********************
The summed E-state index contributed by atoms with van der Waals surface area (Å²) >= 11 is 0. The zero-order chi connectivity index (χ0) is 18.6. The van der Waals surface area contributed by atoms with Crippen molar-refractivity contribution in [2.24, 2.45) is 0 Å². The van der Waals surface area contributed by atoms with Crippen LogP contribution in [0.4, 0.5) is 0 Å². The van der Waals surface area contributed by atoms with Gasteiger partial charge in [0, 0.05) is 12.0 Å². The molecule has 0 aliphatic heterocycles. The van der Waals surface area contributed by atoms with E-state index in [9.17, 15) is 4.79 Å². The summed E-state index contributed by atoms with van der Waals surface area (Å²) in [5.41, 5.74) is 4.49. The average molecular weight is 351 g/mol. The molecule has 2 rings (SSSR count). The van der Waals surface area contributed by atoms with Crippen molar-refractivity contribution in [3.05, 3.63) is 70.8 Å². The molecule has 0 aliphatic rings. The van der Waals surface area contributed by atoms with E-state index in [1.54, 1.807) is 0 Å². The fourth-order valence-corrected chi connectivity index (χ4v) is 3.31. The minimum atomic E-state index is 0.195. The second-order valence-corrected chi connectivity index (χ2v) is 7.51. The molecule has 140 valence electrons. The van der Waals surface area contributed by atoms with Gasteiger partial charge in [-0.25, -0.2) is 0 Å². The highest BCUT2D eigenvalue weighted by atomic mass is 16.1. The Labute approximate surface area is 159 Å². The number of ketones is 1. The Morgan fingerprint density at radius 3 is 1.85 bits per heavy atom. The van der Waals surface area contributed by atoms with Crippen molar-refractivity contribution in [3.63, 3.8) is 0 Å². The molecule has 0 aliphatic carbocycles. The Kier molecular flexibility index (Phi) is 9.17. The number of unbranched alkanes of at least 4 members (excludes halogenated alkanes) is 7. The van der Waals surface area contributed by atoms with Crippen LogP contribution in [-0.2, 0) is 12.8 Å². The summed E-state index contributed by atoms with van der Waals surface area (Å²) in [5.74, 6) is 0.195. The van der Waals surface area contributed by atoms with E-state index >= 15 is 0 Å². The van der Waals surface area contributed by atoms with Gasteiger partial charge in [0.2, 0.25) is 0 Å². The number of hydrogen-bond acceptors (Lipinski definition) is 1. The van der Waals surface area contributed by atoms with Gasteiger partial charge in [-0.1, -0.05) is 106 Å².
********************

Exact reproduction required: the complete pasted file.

The summed E-state index contributed by atoms with van der Waals surface area (Å²) >= 11 is 0. The zero-order chi connectivity index (χ0) is 18.6. The van der Waals surface area contributed by atoms with Crippen molar-refractivity contribution in [2.24, 2.45) is 0 Å². The van der Waals surface area contributed by atoms with Crippen LogP contribution in [0.4, 0.5) is 0 Å². The van der Waals surface area contributed by atoms with Gasteiger partial charge in [0, 0.05) is 12.0 Å². The molecule has 0 aliphatic heterocycles. The van der Waals surface area contributed by atoms with E-state index in [9.17, 15) is 4.79 Å². The summed E-state index contributed by atoms with van der Waals surface area (Å²) in [5.41, 5.74) is 4.49. The average molecular weight is 351 g/mol. The molecule has 2 rings (SSSR count). The van der Waals surface area contributed by atoms with Crippen molar-refractivity contribution in [3.05, 3.63) is 70.8 Å². The molecule has 0 aliphatic rings. The van der Waals surface area contributed by atoms with E-state index in [1.54, 1.807) is 0 Å². The fourth-order valence-corrected chi connectivity index (χ4v) is 3.31. The minimum atomic E-state index is 0.195. The second-order valence-corrected chi connectivity index (χ2v) is 7.51. The molecule has 140 valence electrons. The van der Waals surface area contributed by atoms with Gasteiger partial charge in [-0.25, -0.2) is 0 Å². The highest BCUT2D eigenvalue weighted by atomic mass is 16.1. The Labute approximate surface area is 159 Å². The number of ketones is 1. The Morgan fingerprint density at radius 3 is 1.85 bits per heavy atom. The van der Waals surface area contributed by atoms with Crippen molar-refractivity contribution in [3.63, 3.8) is 0 Å². The molecule has 0 aliphatic carbocycles. The Kier molecular flexibility index (Phi) is 9.17. The number of unbranched alkanes of at least 4 members (excludes halogenated alkanes) is 7. The van der Waals surface area contributed by atoms with Crippen LogP contribution in [-0.2, 0) is 12.8 Å². The summed E-state index contributed by atoms with van der Waals surface area (Å²) in [5.74, 6) is 0.195. The van der Waals surface area contributed by atoms with E-state index >= 15 is 0 Å². The van der Waals surface area contributed by atoms with Gasteiger partial charge in [0.2, 0.25) is 0 Å². The number of hydrogen-bond acceptors (Lipinski definition) is 1. The van der Waals surface area contributed by atoms with Gasteiger partial charge in [-0.1, -0.05) is 106 Å².